“When I started, I was more into this archetypical body shape,” Ma says. “But over the seasons, I’ve learned to design more for the woman who wants to wear my clothes. They are for everyone.”

Clean, deceptively simple-looking dresses are his signature, and a classic white dress has become a bestseller on Tmall.

“Customers are buying them for weddings – mostly as the morning dress,” he says. “So we keep developing the dress.”

A look from Ming Ma’s spring/summer 2024 collection. Photo: Ming Ma

Faye Zhao, buyer at NoundNound, a store in Nanjing in China’s Jiangsu province, thinks that what makes Ma’s designs stand out are the “unique silhouettes and custom-made textured fabrics”.

“Every season, the brand extends the season’s recognisable products through different sources of inspiration that surprise,” she says.

Ma says he absorbs historical references from the arts, taking inspiration from mostly women artists from various fields that are then distilled into his experimentations in form.

Currently, he is referencing a French book on sculptor Odette Lepeltier he found in Paris; he’s also reading up on the artistic family The Rossettis and the sculptor Bernini.

As a brand, you need to be delivering a message. Ours is about art and culture

Ming Ma

For the Ming Ma woman, the creations of expressionist painter Helen Frankenthaler translate as striking colour blocking; the treasures found by the botanical explorer Marianne North inspire fascinating shapes and textures.

Prints, too, emanate from the passages of books or memories. This season, one is based on a typical English garden, inspired by London’s Holland Park. (Ma still thinks fondly of his time in London, and favourite places such as the park.)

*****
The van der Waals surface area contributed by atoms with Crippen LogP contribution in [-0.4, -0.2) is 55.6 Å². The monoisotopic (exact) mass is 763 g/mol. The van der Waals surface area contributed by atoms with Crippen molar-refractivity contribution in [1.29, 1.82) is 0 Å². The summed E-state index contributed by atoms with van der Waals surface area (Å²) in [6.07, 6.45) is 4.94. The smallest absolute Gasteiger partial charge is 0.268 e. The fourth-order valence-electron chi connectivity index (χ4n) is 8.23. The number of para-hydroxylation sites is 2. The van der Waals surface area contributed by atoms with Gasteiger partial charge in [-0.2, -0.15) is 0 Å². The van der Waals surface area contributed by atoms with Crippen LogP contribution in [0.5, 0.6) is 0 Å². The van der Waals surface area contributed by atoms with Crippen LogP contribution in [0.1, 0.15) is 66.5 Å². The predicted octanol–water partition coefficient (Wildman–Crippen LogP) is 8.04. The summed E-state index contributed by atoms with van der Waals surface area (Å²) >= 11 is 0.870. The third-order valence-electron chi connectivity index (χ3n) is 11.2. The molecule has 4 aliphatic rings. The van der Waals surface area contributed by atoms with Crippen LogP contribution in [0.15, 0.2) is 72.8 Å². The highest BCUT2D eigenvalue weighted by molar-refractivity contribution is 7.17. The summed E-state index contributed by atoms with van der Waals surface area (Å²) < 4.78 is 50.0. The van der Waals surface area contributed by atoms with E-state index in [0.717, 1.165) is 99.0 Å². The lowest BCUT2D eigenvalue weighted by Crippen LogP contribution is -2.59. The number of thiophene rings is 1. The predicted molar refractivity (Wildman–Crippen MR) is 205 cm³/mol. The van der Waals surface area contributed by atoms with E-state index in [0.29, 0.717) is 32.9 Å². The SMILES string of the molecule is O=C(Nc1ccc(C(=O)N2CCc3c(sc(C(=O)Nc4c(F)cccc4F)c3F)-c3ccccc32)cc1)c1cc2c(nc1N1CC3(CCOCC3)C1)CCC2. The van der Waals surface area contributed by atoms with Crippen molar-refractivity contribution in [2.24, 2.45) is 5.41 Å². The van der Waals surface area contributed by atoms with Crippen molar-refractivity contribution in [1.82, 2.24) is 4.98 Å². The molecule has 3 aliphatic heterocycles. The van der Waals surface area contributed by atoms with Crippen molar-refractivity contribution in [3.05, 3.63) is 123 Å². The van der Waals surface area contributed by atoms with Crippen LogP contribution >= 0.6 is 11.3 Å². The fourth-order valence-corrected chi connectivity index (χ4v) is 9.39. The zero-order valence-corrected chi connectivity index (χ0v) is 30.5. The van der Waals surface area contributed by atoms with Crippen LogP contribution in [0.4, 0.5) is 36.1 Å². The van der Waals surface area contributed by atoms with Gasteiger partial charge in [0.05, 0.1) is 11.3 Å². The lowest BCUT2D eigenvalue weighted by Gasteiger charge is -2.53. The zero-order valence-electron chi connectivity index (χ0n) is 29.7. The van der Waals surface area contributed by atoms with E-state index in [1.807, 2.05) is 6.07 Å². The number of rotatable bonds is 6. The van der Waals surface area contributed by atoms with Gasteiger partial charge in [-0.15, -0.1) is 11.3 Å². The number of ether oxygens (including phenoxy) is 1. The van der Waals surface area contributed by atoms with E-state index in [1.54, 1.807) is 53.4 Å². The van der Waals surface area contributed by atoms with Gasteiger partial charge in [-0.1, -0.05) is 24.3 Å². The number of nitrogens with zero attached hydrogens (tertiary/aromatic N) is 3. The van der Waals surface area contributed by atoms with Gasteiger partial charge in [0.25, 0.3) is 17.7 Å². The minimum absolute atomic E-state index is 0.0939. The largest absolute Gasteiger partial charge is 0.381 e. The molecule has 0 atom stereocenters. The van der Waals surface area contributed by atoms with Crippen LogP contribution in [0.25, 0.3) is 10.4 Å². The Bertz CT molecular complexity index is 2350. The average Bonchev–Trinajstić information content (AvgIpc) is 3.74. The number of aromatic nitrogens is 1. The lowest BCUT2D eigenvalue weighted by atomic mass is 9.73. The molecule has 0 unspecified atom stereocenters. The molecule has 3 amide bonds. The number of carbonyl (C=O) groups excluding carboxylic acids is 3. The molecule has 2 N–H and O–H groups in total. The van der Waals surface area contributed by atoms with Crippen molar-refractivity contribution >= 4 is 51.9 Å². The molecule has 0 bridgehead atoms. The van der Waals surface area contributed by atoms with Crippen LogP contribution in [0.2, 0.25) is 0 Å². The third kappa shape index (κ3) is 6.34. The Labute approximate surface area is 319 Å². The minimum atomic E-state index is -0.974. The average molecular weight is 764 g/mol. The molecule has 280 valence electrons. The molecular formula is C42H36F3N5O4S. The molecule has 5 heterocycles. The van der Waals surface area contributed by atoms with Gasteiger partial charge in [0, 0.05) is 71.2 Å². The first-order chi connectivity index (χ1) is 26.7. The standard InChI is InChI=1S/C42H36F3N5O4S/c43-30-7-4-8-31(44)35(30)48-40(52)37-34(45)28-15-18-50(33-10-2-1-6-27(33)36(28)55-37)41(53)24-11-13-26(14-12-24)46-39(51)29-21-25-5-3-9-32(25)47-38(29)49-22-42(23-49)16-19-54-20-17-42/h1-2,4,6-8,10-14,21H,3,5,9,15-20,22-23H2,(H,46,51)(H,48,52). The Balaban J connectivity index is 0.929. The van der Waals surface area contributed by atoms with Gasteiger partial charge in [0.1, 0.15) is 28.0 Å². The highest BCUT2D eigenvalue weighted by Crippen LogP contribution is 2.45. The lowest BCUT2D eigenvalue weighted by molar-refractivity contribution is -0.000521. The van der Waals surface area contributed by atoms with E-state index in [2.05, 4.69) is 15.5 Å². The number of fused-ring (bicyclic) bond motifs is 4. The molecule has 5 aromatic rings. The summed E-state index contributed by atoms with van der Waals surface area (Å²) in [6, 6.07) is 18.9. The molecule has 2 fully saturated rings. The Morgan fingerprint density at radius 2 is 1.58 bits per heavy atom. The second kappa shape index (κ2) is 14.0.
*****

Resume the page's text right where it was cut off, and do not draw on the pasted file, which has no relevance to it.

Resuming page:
Books on flowers line the studio’s shelves, and the lavish publication Dior in Bloom is spotted in the corner; his personal favourites are tulips and dahlias.

This love of nature has also seen the designer strive to be healthier post-Covid. His day starts around 6.30am with a session in the gym and he goes swimming later in the day; the exercise helps with his mental health, which he felt suffered during the pandemic.

“I’m trying to be healthier but predominantly my day is spent preoccupied with work,” he says, admitting that he rarely has time off.

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A business trip is on the immediate horizon: the team will launch a pop-up store in NoundNound and a “meet the designer” event.

These kinds of activations are vital for Ma to connect with his shoppers. It’s all about maintaining a personal connection, explains his brand manager, Kent Yeh – a refreshing approach considering the digital-first nature of China’s fashion scene.

“As a brand, you need to be delivering a message. Ours is about art and culture,” Ma says.

Ming Ma is now a team of 13, with many starting as interns. They are “bonded”, Ma says of his colleagues; like his family, who followed the designer to Shanghai.

“It’s really amazing to have this support. I’m very lucky.”

Then again, it’s more than just luck that’s helped Ma become one to know in China’s competitive, unforgiving fashion landscape in five short years.